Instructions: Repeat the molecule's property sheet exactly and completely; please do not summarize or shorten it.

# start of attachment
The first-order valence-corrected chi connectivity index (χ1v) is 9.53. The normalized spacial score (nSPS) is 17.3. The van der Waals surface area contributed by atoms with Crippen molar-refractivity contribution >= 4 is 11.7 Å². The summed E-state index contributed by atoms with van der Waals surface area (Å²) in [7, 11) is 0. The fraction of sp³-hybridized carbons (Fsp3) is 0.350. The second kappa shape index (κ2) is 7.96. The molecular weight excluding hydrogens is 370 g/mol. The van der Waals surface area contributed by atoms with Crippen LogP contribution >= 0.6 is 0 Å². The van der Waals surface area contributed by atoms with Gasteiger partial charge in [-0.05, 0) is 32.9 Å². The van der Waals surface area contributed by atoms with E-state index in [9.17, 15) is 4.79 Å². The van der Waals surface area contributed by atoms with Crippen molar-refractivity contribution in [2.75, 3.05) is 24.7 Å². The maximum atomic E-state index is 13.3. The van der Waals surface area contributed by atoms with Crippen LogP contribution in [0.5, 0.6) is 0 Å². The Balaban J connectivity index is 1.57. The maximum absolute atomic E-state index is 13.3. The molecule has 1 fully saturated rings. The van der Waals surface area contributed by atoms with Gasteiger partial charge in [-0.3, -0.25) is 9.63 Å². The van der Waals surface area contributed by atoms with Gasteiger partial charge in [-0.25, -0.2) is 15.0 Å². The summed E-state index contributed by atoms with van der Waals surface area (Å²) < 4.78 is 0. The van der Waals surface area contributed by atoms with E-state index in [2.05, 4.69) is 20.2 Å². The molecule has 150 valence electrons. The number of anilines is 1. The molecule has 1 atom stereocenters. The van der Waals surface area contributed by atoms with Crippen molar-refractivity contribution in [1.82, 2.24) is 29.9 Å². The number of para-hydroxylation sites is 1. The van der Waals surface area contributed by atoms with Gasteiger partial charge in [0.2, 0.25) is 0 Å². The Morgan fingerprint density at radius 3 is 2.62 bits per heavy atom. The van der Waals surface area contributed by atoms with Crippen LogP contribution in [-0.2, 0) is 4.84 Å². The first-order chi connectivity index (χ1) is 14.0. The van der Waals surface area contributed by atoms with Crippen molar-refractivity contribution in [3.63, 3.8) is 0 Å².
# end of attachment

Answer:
The first-order valence-corrected chi connectivity index (χ1v) is 9.53. The normalized spacial score (nSPS) is 17.3. The van der Waals surface area contributed by atoms with Crippen molar-refractivity contribution >= 4 is 11.7 Å². The summed E-state index contributed by atoms with van der Waals surface area (Å²) in [7, 11) is 0. The fraction of sp³-hybridized carbons (Fsp3) is 0.350. The second kappa shape index (κ2) is 7.96. The molecular weight excluding hydrogens is 370 g/mol. The van der Waals surface area contributed by atoms with Crippen LogP contribution >= 0.6 is 0 Å². The van der Waals surface area contributed by atoms with Gasteiger partial charge in [-0.05, 0) is 32.9 Å². The van der Waals surface area contributed by atoms with E-state index in [9.17, 15) is 4.79 Å². The van der Waals surface area contributed by atoms with Crippen molar-refractivity contribution in [2.75, 3.05) is 24.7 Å². The maximum atomic E-state index is 13.3. The van der Waals surface area contributed by atoms with Crippen LogP contribution in [0.5, 0.6) is 0 Å². The Balaban J connectivity index is 1.57. The maximum absolute atomic E-state index is 13.3. The molecule has 1 fully saturated rings. The van der Waals surface area contributed by atoms with Gasteiger partial charge in [-0.3, -0.25) is 9.63 Å². The van der Waals surface area contributed by atoms with Gasteiger partial charge in [-0.25, -0.2) is 15.0 Å². The summed E-state index contributed by atoms with van der Waals surface area (Å²) < 4.78 is 0. The van der Waals surface area contributed by atoms with E-state index in [2.05, 4.69) is 20.2 Å². The molecule has 150 valence electrons. The number of anilines is 1. The molecule has 1 atom stereocenters. The van der Waals surface area contributed by atoms with Crippen molar-refractivity contribution in [1.82, 2.24) is 29.9 Å². The number of para-hydroxylation sites is 1. The van der Waals surface area contributed by atoms with Gasteiger partial charge in [0.2, 0.25) is 0 Å². The Morgan fingerprint density at radius 3 is 2.62 bits per heavy atom. The van der Waals surface area contributed by atoms with Crippen LogP contribution in [-0.2, 0) is 4.84 Å². The first-order chi connectivity index (χ1) is 14.0. The van der Waals surface area contributed by atoms with Crippen molar-refractivity contribution in [3.63, 3.8) is 0 Å².